2016 Agility at Scale Survey Results
There are several interesting observations from this survey:
- Not all agile teams are small. As you can see in Figure 1, roughly half (48%) of agile teams are more than 10 people in size and one-quarter are more than 20 people in size.
Please see our detailed discussion around How Large are Agile Teams in Practice? on the Disciplined Agile blog.
- Few agile teams are co-located. As you can see in Figure 2, 71% of agile teams are geographically distributed in some manner.
- Few agile teams are truly whole. As you can see in Figure 3, agile teams commonly collaborate with teams external to them. In fact, 96% of agile delivery teams do so.
- Agile teams rarely get the simple problems. As you can see in Figure 4, Only 22% of agile teams are taking on a straightforward problem domain or are pilot teams.
- Most agile teams work in a compliance environment. As you can see in Figure 5, Two-thirds of agile teams face either regulatory compliance (i.e. PCI, FDA) or organizational compliance (i.e. CMMI, ISO 900x).
- Most agile teams work in technically complex situations. 93% of agile teams have to deal with one or more technical complexities.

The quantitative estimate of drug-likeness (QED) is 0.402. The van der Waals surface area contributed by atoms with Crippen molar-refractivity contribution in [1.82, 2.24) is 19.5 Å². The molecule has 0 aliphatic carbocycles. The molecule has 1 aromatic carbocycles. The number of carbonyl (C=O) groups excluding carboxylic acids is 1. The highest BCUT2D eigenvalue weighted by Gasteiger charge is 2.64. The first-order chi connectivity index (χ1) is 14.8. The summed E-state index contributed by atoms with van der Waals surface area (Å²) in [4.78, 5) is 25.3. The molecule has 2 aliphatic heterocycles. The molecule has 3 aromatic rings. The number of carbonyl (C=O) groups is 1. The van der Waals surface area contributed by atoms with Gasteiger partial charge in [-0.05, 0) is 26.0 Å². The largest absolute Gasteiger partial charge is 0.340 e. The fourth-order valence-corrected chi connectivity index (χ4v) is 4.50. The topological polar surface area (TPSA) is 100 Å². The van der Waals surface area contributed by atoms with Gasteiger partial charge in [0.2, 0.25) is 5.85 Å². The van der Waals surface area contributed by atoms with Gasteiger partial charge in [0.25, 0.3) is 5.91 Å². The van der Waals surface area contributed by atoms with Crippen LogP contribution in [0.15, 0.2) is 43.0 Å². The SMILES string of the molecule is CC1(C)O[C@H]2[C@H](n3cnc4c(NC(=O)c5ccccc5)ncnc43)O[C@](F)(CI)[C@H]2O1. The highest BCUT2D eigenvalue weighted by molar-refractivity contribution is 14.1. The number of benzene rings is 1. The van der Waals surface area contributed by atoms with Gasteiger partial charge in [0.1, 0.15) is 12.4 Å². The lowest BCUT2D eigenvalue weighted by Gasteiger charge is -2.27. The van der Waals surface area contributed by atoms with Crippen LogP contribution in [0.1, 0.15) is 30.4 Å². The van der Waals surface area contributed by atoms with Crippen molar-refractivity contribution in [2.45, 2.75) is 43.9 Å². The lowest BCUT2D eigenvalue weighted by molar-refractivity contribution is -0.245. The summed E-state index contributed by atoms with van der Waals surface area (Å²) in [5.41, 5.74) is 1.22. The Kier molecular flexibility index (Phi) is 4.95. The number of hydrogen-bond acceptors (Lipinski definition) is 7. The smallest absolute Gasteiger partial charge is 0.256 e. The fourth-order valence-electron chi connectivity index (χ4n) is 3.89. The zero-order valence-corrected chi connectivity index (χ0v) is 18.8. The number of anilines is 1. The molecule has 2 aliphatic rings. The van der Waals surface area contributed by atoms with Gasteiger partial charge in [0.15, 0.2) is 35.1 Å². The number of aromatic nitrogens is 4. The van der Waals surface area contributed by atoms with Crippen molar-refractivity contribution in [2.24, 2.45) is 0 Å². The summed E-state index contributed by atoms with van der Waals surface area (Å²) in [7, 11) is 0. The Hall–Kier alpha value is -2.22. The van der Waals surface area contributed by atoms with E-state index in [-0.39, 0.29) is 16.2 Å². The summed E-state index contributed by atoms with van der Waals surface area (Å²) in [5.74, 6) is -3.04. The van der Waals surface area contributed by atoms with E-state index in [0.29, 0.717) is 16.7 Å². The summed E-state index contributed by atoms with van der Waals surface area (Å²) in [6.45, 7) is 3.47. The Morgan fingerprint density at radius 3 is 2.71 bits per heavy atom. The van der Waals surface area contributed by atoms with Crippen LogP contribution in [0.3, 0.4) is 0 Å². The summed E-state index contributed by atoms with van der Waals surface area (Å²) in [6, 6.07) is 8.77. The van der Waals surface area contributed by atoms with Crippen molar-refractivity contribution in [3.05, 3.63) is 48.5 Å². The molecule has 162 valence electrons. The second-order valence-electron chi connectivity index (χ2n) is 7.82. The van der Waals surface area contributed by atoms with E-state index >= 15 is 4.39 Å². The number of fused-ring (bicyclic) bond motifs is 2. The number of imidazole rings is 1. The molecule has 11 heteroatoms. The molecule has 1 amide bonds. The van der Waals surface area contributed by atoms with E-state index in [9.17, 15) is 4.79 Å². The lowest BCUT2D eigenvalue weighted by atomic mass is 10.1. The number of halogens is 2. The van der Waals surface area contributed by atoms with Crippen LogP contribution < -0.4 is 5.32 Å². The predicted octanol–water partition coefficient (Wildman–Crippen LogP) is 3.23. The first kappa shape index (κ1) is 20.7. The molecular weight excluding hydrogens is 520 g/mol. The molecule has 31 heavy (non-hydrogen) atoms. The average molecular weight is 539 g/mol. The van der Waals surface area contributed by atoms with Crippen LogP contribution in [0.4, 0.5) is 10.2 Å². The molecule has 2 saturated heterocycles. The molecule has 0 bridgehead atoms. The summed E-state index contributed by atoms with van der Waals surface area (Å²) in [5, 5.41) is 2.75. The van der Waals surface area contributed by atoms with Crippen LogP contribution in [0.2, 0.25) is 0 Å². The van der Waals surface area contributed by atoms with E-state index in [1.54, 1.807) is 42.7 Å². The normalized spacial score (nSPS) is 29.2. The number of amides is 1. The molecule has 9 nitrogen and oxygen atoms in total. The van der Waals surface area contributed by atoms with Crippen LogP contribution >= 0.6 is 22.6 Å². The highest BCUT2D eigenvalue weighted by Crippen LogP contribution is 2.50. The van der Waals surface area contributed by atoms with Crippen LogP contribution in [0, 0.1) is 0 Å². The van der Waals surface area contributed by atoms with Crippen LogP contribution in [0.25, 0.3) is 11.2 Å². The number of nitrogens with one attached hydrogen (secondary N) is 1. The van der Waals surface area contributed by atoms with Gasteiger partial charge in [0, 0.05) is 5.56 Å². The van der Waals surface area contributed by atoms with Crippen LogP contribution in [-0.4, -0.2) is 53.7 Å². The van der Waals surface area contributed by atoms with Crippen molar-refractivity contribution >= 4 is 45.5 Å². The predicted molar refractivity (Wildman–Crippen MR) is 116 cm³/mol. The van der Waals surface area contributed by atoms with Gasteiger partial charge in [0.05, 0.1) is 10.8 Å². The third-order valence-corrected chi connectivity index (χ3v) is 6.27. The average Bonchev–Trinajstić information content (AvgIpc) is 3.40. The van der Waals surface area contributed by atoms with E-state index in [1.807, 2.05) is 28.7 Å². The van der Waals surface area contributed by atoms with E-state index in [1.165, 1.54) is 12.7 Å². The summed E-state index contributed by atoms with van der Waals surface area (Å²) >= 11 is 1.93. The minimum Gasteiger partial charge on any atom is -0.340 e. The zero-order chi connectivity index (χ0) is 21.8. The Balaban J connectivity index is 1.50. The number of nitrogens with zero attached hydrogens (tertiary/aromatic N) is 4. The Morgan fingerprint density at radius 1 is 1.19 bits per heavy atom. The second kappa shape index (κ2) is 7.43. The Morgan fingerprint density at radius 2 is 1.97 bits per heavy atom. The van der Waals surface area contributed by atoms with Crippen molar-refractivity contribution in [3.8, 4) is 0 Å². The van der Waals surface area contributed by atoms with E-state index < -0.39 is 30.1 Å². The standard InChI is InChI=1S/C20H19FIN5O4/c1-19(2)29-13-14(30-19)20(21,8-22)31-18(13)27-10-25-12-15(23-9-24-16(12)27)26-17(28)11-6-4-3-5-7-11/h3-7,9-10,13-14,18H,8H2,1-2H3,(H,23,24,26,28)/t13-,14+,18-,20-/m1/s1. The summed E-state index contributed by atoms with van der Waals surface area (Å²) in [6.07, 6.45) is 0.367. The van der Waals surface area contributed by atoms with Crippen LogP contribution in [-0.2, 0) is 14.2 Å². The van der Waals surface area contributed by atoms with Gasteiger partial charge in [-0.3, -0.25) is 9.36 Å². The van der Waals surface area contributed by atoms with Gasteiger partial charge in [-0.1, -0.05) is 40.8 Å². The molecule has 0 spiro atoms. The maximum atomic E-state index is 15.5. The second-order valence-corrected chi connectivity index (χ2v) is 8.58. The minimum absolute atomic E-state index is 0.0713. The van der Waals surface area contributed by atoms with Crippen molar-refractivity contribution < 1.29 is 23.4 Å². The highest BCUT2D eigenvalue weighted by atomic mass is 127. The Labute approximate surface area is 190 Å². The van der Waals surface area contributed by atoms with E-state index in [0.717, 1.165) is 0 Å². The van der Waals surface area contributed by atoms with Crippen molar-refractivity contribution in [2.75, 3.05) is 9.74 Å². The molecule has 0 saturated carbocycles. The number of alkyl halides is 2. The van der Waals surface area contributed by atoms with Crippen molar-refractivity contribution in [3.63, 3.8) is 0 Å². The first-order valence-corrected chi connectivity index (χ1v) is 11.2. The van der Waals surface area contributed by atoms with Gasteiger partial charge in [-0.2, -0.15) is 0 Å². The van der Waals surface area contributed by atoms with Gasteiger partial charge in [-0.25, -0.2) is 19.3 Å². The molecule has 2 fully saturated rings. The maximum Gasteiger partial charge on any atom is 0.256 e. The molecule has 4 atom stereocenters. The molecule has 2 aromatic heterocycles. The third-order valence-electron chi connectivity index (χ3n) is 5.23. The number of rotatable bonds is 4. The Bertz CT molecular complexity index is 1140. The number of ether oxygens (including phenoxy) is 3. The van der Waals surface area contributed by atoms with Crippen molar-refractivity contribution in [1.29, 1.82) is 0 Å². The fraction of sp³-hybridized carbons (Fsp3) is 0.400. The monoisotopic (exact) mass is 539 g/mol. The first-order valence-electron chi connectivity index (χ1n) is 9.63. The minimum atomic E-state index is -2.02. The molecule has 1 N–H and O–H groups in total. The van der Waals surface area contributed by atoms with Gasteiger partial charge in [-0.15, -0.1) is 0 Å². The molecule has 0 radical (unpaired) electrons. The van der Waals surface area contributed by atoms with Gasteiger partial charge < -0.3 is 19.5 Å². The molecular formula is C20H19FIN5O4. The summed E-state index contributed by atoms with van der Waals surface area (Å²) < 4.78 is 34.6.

- Some agile teams are working in outsourcing situations. 17% of agile teams are involved with outsourcing.
- The majority of agile teams deal with some form of governance. 64% of agile teams interact with a governance team/body, steering committee, or PMO (see Figure 3).
Figure 1. Agile team sizes.
Figure 2. Geographic distribution within agile teams.
Figure 3. Who do agile teams work with in practice?
Figure 4. Domain complexity and agile teams.
Figure 5. Regulatory compliance and agile teams.
You may use this data
as you see fit, but may not sell it in whole or in part.
You may publish summaries of the findings, but if you do
so you must reference the survey accordingly (include
the name and the URL to this page). Feel free to
with questions. Better yet, if you publish,
please let me know so I can link to your work.
- This survey suffers from the
fundamental challenges faced by all surveys.
Why Share This Much Information?
I'm sharing the results, and in particular the source data, of my surveys for
- Other people can do a much better job of analysis than I can. If
they publish online, I am more than happy to include links to their
- Once I've published my column summarizing the data in DDJ, I really
don't have any reason not to share the information.
- I think that it's a good thing to do and I invite others to do the same.